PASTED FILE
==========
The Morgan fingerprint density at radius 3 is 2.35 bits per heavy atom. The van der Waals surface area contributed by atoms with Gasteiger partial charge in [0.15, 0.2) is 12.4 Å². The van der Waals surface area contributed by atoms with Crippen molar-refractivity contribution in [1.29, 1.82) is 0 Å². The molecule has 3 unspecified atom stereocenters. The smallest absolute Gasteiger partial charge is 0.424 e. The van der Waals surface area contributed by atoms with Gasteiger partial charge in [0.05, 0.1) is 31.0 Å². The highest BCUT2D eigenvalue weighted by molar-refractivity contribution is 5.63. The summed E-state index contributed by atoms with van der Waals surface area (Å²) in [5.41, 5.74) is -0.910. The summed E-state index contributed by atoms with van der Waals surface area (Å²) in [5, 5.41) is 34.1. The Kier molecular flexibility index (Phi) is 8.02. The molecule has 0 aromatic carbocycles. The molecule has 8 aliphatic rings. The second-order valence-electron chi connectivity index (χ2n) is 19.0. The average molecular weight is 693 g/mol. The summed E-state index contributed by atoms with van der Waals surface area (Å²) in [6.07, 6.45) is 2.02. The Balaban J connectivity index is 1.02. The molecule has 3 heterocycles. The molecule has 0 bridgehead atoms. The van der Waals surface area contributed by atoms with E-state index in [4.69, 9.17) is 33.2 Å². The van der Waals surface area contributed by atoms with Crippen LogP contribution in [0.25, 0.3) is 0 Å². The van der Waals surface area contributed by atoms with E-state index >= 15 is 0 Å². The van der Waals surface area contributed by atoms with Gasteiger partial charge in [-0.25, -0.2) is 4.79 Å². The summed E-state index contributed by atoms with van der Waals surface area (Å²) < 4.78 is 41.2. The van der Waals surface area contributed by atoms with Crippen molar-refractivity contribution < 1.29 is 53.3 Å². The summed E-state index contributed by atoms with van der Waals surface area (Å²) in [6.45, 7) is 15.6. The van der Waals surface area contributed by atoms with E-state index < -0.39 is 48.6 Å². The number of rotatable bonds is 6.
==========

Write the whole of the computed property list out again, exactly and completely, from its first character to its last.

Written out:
The Morgan fingerprint density at radius 3 is 2.35 bits per heavy atom. The van der Waals surface area contributed by atoms with Gasteiger partial charge in [0.15, 0.2) is 12.4 Å². The van der Waals surface area contributed by atoms with Crippen molar-refractivity contribution in [1.29, 1.82) is 0 Å². The molecule has 3 unspecified atom stereocenters. The smallest absolute Gasteiger partial charge is 0.424 e. The van der Waals surface area contributed by atoms with Gasteiger partial charge in [0.05, 0.1) is 31.0 Å². The highest BCUT2D eigenvalue weighted by molar-refractivity contribution is 5.63. The summed E-state index contributed by atoms with van der Waals surface area (Å²) in [5.41, 5.74) is -0.910. The summed E-state index contributed by atoms with van der Waals surface area (Å²) in [5, 5.41) is 34.1. The Kier molecular flexibility index (Phi) is 8.02. The molecule has 0 aromatic carbocycles. The molecule has 8 aliphatic rings. The second-order valence-electron chi connectivity index (χ2n) is 19.0. The average molecular weight is 693 g/mol. The summed E-state index contributed by atoms with van der Waals surface area (Å²) in [6.07, 6.45) is 2.02. The Balaban J connectivity index is 1.02. The molecule has 3 heterocycles. The molecule has 0 bridgehead atoms. The van der Waals surface area contributed by atoms with E-state index in [4.69, 9.17) is 33.2 Å². The van der Waals surface area contributed by atoms with Crippen LogP contribution in [0.25, 0.3) is 0 Å². The van der Waals surface area contributed by atoms with E-state index >= 15 is 0 Å². The van der Waals surface area contributed by atoms with Gasteiger partial charge in [-0.25, -0.2) is 4.79 Å². The summed E-state index contributed by atoms with van der Waals surface area (Å²) < 4.78 is 41.2. The van der Waals surface area contributed by atoms with Crippen molar-refractivity contribution < 1.29 is 53.3 Å². The summed E-state index contributed by atoms with van der Waals surface area (Å²) in [6.45, 7) is 15.6. The van der Waals surface area contributed by atoms with E-state index < -0.39 is 48.6 Å². The number of rotatable bonds is 6.